While most reporting has focused on the Competition and Transparency in Digital Advertising Act’s divesture requirements for the largest digital advertisers, the radical concepts underpinning the legislation should also be highlighted. University of Chicago Law Professor M. Todd Henderson writes in The Wall Street Journal that the bill “is based on the faulty premise that advertising markets are analogous to securities markets.”

Google facilitates digital advertisements between publishers and advertisers using an auction marketplace, and customers can set bids for the maximum amount they’re willing to pay for each click on an ad. Some have compared this ad auction to the New York Stock Exchange, but Henderson explains why that comparison is folly:

Google may be similar to the New York Stock Exchange in that both use servers to handle trades, but there is a key difference. An auction for an ad takes place within a discrete time period and a winner is determined at the end. In the stock market, the fastest to trade has an edge. In ad markets, everyone who submits a bid has the same chance.

The bill would establish certain fiduciary duties that are ordinarily applied to the securities market. Buy-side or sell-side brokers with over $5 billion in annual digital ad revenue would be subject to the “best interest duty” and the “best execution duty,” but it’s unclear what aspects of fiduciary responsibility under securities law would apply to the digital ads business.

It would also create several transparency requirements. Customers could request production of information regarding bids received, the winning price, and other identifying data. Some have raised privacy concerns associated with the legislation, suggesting that breaking up digital advertising tools would inhibit companies’ ability to fortify user security. And the transparency requirements pose similar problems. While the bill’s language attempts to protect user privacy, astute legislation requires more statutory assurance than “be good.”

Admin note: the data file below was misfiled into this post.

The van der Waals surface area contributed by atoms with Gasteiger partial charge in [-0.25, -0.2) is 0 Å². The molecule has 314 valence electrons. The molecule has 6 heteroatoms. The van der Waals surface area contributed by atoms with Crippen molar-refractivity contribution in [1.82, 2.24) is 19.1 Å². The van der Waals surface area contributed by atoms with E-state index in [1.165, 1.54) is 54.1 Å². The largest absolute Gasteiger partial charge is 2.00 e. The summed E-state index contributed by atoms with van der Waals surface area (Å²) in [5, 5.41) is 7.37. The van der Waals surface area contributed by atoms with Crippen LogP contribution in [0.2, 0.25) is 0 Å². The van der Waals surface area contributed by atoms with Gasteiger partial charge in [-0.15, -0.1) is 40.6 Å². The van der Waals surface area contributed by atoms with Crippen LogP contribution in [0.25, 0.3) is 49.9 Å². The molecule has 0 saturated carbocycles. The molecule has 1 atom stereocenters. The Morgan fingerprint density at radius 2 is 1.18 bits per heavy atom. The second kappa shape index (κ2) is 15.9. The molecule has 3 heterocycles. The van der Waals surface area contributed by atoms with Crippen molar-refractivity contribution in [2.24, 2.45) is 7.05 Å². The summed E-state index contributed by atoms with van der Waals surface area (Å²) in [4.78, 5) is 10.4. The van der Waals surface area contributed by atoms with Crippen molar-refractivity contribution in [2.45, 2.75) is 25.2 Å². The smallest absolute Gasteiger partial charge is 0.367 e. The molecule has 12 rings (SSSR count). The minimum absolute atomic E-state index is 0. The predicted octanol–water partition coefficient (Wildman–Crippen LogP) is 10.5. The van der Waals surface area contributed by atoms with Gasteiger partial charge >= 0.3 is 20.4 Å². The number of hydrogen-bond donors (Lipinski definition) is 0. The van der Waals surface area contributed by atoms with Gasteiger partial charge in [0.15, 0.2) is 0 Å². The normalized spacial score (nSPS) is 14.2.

The bill’s most puzzling component might be the creation of a private right of action for digital ad customers. It would apply to a “brokerage customer harmed by a knowing violation of subsection (c) by a person with more than $20,000,000,000 … in digital advertising revenue during the previous calendar year.” Subsection (c) pertains to the fiduciary duties applied to ad brokers making more than $5 billion in annual digital ad revenue. Furthermore, the timing for private civil actions refers to subsection (b), which addresses ownership prohibition.

As written, it would appear that private actions are limited to companies violating the $20 billion revenue threshold. Companies with $5 billion to $19,999,999,999.99 billion in annual digital ad revenue would still be subject to the fiduciary requirements under subsection (c), but those violations would not fall under the legislation’s private right of action. It seems clear that the bill is meant to punish bigness rather than to protect consumers.

The Competition and Transparency in Digital Advertising Act would fundamentally alter online advertising, in a bad way. The leaders in digital advertising, Google and Facebook, have added value to the digital economy by connecting consumers with providers of goods and services. As Henderson notes, “Google has every incentive to create an advertising experience that delivers value for buyers, sellers, and users of the Internet.” This bill would ultimately lead to advertising that is less efficient and more expensive.